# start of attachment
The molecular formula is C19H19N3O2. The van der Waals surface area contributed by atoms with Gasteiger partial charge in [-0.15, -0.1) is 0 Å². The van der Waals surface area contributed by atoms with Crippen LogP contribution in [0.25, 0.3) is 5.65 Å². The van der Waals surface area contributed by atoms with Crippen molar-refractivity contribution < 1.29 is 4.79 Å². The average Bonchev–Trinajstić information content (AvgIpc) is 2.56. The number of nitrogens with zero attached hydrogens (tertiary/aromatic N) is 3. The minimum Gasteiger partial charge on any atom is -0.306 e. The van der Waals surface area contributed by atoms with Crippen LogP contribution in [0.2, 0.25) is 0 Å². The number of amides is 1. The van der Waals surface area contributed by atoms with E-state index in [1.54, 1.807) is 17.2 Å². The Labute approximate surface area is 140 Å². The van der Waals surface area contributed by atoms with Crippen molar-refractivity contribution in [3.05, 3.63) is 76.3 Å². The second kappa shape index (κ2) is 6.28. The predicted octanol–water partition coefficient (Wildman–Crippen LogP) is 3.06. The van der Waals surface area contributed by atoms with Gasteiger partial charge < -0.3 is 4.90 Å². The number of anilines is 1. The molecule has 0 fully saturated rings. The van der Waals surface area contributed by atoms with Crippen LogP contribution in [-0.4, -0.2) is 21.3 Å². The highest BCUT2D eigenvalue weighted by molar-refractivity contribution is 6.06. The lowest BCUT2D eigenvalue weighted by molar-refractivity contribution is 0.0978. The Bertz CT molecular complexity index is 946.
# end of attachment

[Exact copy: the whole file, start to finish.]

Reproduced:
The molecular formula is C19H19N3O2. The van der Waals surface area contributed by atoms with Gasteiger partial charge in [-0.15, -0.1) is 0 Å². The van der Waals surface area contributed by atoms with Crippen LogP contribution in [0.25, 0.3) is 5.65 Å². The van der Waals surface area contributed by atoms with Crippen molar-refractivity contribution < 1.29 is 4.79 Å². The average Bonchev–Trinajstić information content (AvgIpc) is 2.56. The number of nitrogens with zero attached hydrogens (tertiary/aromatic N) is 3. The minimum Gasteiger partial charge on any atom is -0.306 e. The van der Waals surface area contributed by atoms with Crippen LogP contribution in [0.2, 0.25) is 0 Å². The number of amides is 1. The van der Waals surface area contributed by atoms with E-state index in [1.54, 1.807) is 17.2 Å². The Labute approximate surface area is 140 Å². The van der Waals surface area contributed by atoms with Crippen molar-refractivity contribution in [3.05, 3.63) is 76.3 Å². The second kappa shape index (κ2) is 6.28. The predicted octanol–water partition coefficient (Wildman–Crippen LogP) is 3.06. The van der Waals surface area contributed by atoms with Gasteiger partial charge < -0.3 is 4.90 Å². The number of anilines is 1. The molecule has 0 fully saturated rings. The van der Waals surface area contributed by atoms with Crippen LogP contribution in [-0.4, -0.2) is 21.3 Å². The highest BCUT2D eigenvalue weighted by molar-refractivity contribution is 6.06. The lowest BCUT2D eigenvalue weighted by molar-refractivity contribution is 0.0978. The Bertz CT molecular complexity index is 946.